Sheffield's life is a battlefield

Jeff Passan

LAKELAND, Fla. – Gary Sheffield yanked a T-shirt over his head, strapped an iPhone in a plastic sleeve to his left biceps and sat in a cushioned folding chair. He was ready to talk. A Detroit Tigers P.R. rep milled close by, aware that considerable danger accompanies this phenomenon.

Sheffield is 39 now, though he seems to suffer from the affliction of men twice his age who no longer harness their inner monologues. Every few months Sheffield insinuates himself into the news with a ripe bit of blather. Calling it knowledge or wisdom would be giving Sheffield too much credit, though his latest blast, at his former agent and the man suing him, Scott Boras, did make plenty of Boras-fleeced folks around baseball smile.

Was it a fair attack, though? Well, that doesn't much matter to Sheffield. Life is a fight, and he'll be damned if he doesn't throw the first punch.

"It's served me well," Sheffield said. "Certain things that came up, if I was a yes man and just went along with it, a lot of things wouldn't have turned out in my favor. Because I demanded things turn out in my favor."

Such is Sheffield's ethos still, and it will take him Tuesday to hearings for Boras' grievance that Sheffield owes him commission from the three-year, $39 million contract he signed with the New York Yankees. Sheffield claims he negotiated the contract on his own. Whatever the case, Sheffield will miss the Tigers' first exhibition game and perhaps a few more to settle the tiff.

It's another battle in an increasing number he invites. Over the past two years, Sheffield has accused Major League Baseball of searching for Latino talent because they're easier "to control" than black players, alleged that former Yankees manager Joe Torre mistreated black players and said after he was suspended for breaking a bat that he would expose a vast MLB "conspiracy."

Of what sort he never said, though if Sheffield began to yammer on about Area 51, it would surprise no one.

How he gets away with all of his shenanigans – committing errors intentionally to get traded from Milwaukee and complaining his way out of Los Angeles and escaping from the BALCO mess nearly unscathed by explaining he didn't realize the balm he used contained steroids – is rather remarkable. Sheffield has bucked convention, political correctness, fair play, sportsmanship and logic, and he ends up that ultimate in playground lore, rubber to his critics' glue.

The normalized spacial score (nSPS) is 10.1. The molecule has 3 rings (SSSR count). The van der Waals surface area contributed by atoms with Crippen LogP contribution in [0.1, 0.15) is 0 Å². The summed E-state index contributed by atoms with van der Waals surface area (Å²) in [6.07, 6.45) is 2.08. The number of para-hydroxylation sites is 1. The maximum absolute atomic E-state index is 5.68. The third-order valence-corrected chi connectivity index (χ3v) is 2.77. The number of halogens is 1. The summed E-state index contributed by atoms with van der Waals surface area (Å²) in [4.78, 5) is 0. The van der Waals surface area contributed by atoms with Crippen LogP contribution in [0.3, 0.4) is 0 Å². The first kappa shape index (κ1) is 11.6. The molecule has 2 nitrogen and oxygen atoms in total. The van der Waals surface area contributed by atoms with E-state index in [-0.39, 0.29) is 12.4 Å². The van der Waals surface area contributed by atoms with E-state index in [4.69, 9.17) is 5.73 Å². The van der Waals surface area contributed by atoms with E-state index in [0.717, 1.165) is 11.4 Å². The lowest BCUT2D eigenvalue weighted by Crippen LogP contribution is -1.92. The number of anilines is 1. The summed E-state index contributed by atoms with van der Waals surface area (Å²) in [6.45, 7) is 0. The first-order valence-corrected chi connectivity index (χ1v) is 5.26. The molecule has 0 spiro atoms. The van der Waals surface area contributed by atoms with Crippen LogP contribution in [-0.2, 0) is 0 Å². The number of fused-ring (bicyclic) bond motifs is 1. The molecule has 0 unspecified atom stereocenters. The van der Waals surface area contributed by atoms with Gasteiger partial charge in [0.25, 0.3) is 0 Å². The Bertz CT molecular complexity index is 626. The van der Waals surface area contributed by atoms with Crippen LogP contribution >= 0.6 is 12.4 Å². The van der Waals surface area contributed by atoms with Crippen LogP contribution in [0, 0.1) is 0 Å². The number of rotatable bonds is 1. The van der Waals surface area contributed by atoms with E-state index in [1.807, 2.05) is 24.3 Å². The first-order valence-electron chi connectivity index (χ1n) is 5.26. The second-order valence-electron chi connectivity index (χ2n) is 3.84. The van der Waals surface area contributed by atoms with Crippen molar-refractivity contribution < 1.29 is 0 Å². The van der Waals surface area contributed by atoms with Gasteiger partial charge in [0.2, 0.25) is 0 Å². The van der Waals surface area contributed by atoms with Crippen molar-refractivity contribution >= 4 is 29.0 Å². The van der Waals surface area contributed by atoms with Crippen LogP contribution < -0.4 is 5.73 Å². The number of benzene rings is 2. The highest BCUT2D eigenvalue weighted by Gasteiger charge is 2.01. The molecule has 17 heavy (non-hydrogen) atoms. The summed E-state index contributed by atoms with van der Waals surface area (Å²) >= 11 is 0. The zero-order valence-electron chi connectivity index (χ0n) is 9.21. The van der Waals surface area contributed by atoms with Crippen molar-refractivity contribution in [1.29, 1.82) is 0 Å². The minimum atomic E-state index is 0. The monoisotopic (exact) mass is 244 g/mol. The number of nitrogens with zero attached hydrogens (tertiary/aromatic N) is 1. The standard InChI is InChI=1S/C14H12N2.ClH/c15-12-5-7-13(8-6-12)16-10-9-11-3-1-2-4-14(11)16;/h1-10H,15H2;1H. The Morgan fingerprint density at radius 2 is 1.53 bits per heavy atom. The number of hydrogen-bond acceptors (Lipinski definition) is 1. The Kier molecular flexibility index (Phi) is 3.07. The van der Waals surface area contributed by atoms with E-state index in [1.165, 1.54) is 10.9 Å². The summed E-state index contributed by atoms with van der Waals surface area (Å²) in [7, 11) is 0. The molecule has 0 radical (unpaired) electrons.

"I see a lot of players who are outspoken and they're hated," Sheffield said. "I'm not hated. …

"You have to go through the mishaps and things like that, and it brings you to this point. And I'm in a beautiful place."

Sheffield said he spends most of his time at home with his three sons, the newest 1-month-old Christian. He said he invests in real state, buying property in India, where he plans to visit after this season. He said most of the time the television lands on Channel 295, so the boys can watch SpongeBob or Pokemon or Scooby-Doo, and that he has not paid attention to the controversy between Roger Clemens and Andy Pettitte, two of his former teammates.

And yet something inside a baseball clubhouse must embolden him, stir the inner Sheff that homebody dad tries not to reveal. Sheffield said he considered retiring four years ago and that he has nothing left to accomplish. He sits 20 home runs shy of 500 and a couple percentage points shy of a career .300 batting average and .400 on-base percentage. He was baseball's highest-paid player in Los Angeles and nearly scored an MVP in New York. He won a batting title in San Diego and a championship in Florida.

"So why keep chasing something you already have?" he said. "I think two years will be enough. So I should be able to get one or two rings by then."

That's when Sheffield's contract runs out. He said he could probably play until he turns 45. That Sheffield disregards his past two years – a wrist injury limited him to 39 games in 2006 and a sore shoulder hindered him throughout his disappointing 2007 season – is a formality. Reason and Sheffield mix like beer and tequila – and there's a good explanation for why Tequiza flopped.

"It was rough," Sheffield said. "I was in pain. Once you get to be 39, you're not moving around like you did when you were 25. Smarts, intelligence-wise, I'm a lot better than I was back then. I know how to get from Point A to Point B without going through all kinds of – "

Sheffield paused, searching for the right word.


Yeah. Sounds about right.